Finding a Place for Joseph Ellis
"IN recent weeks, President Bush and his administration have mounted a spirited defense of his Iraq policy, the Patriot Act and, especially, a program to wiretap civilians, often reaching back into American history for precedents to justify these actions. It is clear that the president believes that he is acting to protect the security of the American people. It is equally clear that both his belief and the executive authority he claims to justify its use derive from the terrorist attacks of Sept. 11, 2001.What a good example of the sad state of education in the country. Mr. Ellis can't perceive the difference between an act and a process, he confuses acts of war with wars themselves, and he can't comprehend how differing states of technology might color the degree of differing threats. Does Mr. Ellis really have to be told, for instance, maybe by a student of his, that he should be comparing 9/11 with, say, Pearl Harbor, not with World War II?
A myriad of contested questions are obviously at issue here — foreign policy questions about the danger posed by Iraq, constitutional questions about the proper limits on executive authority, even political questions about the president's motives in attacking Iraq. But all of those debates are playing out under the shadow of Sept. 11 and the tremendous changes that it prompted in both foreign and domestic policy.
Whether or not we can regard Sept. 11 as history, I would like to raise two historical questions about the terrorist attacks of that horrific day. My goal is not to offer definitive answers but rather to invite a serious debate about whether Sept. 11 deserves the historical significance it has achieved.
My first question: where does Sept. 11 rank in the grand sweep of American history as a threat to national security? By my calculations it does not make the top tier of the list, which requires the threat to pose a serious challenge to the survival of the American republic.
Here is my version of the top tier: the War for Independence, where defeat meant no United States of America; the War of 1812, when the national capital was burned to the ground; the Civil War, which threatened the survival of the Union; World War II, which represented a totalitarian threat to democracy and capitalism; the cold war, most specifically the Cuban missile crisis of 1962, which made nuclear annihilation a distinct possibility.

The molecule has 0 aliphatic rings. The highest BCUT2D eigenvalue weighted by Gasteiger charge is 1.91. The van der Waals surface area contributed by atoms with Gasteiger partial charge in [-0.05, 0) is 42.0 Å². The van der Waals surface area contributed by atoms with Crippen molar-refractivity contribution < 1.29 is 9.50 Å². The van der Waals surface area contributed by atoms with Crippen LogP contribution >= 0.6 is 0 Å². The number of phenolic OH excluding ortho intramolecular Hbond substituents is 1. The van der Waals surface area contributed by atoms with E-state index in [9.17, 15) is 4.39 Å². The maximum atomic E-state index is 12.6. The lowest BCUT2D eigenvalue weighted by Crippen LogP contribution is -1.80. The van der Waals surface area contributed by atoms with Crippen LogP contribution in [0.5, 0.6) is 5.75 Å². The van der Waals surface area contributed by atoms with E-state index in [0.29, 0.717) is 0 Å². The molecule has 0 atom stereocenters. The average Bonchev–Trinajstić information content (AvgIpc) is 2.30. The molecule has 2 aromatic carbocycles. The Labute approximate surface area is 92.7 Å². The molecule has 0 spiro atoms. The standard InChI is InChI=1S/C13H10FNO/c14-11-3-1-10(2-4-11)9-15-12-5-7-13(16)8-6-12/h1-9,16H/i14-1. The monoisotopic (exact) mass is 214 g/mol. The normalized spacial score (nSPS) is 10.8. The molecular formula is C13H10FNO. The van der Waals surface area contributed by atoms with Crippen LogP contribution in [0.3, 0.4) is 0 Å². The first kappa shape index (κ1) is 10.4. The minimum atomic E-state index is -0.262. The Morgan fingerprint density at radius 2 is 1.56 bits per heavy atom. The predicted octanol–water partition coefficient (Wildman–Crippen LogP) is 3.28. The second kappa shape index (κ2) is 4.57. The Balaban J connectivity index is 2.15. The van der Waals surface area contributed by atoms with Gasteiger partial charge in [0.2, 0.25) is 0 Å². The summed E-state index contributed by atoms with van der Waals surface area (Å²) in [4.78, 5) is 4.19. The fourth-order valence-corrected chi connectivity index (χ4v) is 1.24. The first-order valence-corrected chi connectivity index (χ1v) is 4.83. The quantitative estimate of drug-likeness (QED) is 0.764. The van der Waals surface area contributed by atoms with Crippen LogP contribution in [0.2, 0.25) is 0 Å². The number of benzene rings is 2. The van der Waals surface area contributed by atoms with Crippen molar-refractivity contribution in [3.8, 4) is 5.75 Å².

Sept. 11 does not rise to that level of threat because, while it places lives and lifestyles at risk, it does not threaten the survival of the American republic, even though the terrorists would like us to believe so.
My second question is this: What does history tell us about our earlier responses to traumatic events?
My list of precedents for the Patriot Act and government wiretapping of American citizens would include the Alien and Sedition Acts in 1798, which allowed the federal government to close newspapers and deport foreigners during the "quasi-war" with France; the denial of habeas corpus during the Civil War, which permitted the pre-emptive arrest of suspected Southern sympathizers; the Red Scare of 1919, which emboldened the attorney general to round up leftist critics in the wake of the Russian Revolution; the internment of Japanese-Americans during World War II, which was justified on the grounds that their ancestry made them potential threats to national security; the McCarthy scare of the early 1950's, which used cold war anxieties to pursue a witch hunt against putative Communists in government, universities and the film industry.
In retrospect, none of these domestic responses to perceived national security threats looks justifiable. Every history textbook I know describes them as lamentable, excessive, even embarrassing. Some very distinguished American presidents, including John Adams, Abraham Lincoln and Franklin Roosevelt, succumbed to quite genuine and widespread popular fears. No historian or biographer has argued that these were their finest hours.